THE LIFE OF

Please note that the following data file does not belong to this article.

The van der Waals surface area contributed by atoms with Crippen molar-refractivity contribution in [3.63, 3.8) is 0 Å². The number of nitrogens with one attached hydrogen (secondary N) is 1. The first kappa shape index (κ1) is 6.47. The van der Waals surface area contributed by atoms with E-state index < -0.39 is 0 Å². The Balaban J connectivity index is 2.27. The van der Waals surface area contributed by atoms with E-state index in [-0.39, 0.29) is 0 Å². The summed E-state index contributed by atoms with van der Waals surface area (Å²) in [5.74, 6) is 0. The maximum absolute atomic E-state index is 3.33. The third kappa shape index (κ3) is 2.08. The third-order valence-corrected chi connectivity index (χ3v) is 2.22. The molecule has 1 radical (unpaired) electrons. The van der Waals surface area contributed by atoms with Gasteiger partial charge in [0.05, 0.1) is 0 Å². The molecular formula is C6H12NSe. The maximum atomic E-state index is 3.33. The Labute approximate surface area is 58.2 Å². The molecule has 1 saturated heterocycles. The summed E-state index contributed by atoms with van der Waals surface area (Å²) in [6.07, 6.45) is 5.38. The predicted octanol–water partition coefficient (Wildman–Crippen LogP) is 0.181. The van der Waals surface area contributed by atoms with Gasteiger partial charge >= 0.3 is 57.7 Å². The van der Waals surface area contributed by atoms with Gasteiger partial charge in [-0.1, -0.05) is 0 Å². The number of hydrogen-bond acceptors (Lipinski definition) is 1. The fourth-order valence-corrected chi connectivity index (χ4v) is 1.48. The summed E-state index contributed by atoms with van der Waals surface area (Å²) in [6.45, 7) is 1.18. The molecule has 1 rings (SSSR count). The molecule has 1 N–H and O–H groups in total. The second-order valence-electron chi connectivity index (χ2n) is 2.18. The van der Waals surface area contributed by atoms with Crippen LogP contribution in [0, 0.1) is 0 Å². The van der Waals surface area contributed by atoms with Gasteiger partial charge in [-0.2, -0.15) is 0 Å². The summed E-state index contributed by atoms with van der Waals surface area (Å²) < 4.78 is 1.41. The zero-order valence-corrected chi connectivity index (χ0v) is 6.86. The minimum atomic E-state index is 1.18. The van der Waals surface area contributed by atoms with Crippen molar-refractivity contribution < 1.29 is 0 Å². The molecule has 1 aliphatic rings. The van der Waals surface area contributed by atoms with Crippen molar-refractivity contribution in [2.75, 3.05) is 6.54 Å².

CAIUS MARTIUS CORIOLANUS